Check it out, I’m working on a reboot of The Graduate, set in 2013. Simon and Garfunkel are out, Skrillex is in, and that scene at Dustin Hoffman’s graduation party where everyone’s giving him advice and is being all out of touch and stuff goes like this:
“Come with me for a minute I want to talk to you. I just want to say one word to you. Just one word. Are you listening? Cybersecurity. There’s a great future in cybersecurity.”
Cybersecurity, as an industry, is booming. According to the Bureau of Labor Statistics, jobs as network systems and information security professionals are expected to grow by 53 percent through 2018. Yet, just like Hoffman doesn’t have any interest in plastics in 1963, young people today aren’t interested in getting jobs in cybersecurity.
By all accounts it's a growing and potentially secure, lucrative job. But according to a new survey by the defense tech company Raytheon, only 24 percent of millennials have any interest in cybersecurity as a career. Forty percent of respondents would want to be a "TV or movie entertainer," while 26 percent had interest in being a lawyer. (Respondents could pick multiple careers.)
Like many new tech fields, there was a conspicuous gender gap—just 14 percent of young women as compared to 35 percent of young men were interested in a jobs in cybersecurity. A survey among those already working in the field found more than 80 percent of people they interviewed were male.
The pay is actually pretty good. A Semper Secure survey found that workers in cybersecurity were pulling down an average of $116,000 a year. Given that job prospects are otherwise exceedingly grim for young folks, why aren’t they all packing lecture halls on Cisco Systems?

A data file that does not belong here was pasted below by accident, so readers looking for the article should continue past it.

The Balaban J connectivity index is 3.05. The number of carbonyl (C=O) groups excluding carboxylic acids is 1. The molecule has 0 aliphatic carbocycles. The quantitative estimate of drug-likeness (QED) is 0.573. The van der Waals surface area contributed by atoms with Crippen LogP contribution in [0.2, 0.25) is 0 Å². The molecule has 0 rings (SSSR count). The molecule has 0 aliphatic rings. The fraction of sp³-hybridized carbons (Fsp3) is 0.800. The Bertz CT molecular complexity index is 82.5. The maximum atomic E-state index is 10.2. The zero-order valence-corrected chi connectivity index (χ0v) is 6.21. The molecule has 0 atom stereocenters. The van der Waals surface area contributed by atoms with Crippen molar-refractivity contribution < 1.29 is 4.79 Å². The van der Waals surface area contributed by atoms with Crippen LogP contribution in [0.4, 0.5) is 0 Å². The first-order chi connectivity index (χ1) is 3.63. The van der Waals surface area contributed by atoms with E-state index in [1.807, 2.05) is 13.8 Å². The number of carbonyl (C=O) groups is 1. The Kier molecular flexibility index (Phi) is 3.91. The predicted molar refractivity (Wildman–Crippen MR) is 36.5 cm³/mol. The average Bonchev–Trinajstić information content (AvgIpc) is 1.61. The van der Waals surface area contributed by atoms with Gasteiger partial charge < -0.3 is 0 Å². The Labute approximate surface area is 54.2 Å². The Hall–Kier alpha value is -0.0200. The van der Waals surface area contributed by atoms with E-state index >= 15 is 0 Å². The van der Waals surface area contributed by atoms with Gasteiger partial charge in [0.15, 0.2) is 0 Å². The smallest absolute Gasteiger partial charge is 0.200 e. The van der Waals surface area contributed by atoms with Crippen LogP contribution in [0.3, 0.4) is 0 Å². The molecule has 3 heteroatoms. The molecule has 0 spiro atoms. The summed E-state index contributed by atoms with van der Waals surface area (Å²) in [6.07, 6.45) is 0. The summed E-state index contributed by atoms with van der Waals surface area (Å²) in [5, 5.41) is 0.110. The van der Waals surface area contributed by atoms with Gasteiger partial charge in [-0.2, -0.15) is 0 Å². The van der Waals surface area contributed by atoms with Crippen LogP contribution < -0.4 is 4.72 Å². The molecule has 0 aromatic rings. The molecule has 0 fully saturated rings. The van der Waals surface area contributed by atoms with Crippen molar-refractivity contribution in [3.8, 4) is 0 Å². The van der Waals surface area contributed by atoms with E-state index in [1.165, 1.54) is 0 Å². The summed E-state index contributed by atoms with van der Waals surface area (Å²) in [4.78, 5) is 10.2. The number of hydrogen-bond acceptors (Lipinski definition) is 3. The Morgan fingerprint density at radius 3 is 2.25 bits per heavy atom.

Part of that is that it probably just doesn’t occur to them that “cybersecurity person” is a job that you can have. The survey found 82 percent of millennials reporting that no high school teacher or guidance counselor ever mentioned careers in cybersecurity.
But also the survey found that millennials are prioritizing “Interesting work” above things like “competitive pay” and “security clearance.” Not only does “cybersecurity” sound like an amorphous field to many young folks, it has a ring of tedium to it, of sitting in windowless rooms, listening to the fans on the servers whirr.
Of course, some millennials do love computers, and that Semper survey states that people working in cybersecurity found it to be challenging and interesting work. Problem is, for whatever reason, the type of person who’s really into hacking, like apt to go to hacking conferences like DefCon, aren’t interested in being the digital era’s wall-builders.
The cybersecurity industry’s focal point is in DC, and you can guess what that means. Recent recruiting efforts by the federal government to recruit young hackers straight out of high school and at hacker conferences like DefCon have done little to assuage suspicions that cybersecurity means hacking for “The Man.” The summer of Snowden has reinforced the idea that there’s something inherently pernicious in doing so; an informal Motherboard survey at DefCon found that when asked if attendees would work for the NSA, the overwhelming response was "Hell no!"
In summation, the problem is that millennials either haven’t heard of careers in cybersecurity, or, if they have, it sounds like a boring and potentially unethical boy’s club. Not a great combination.
So what do young folks wanna do? The survey found they want to be entertainers, and failing that, entrepeneurs, which opens the possibility that they’ll become cybersecurity personnel once life beats hope and aspirations out of them and they’re willing to say “Hello darkness, my old friend.”
Until then, I’ve got plenty of people to audition for my reworking of The Graduate.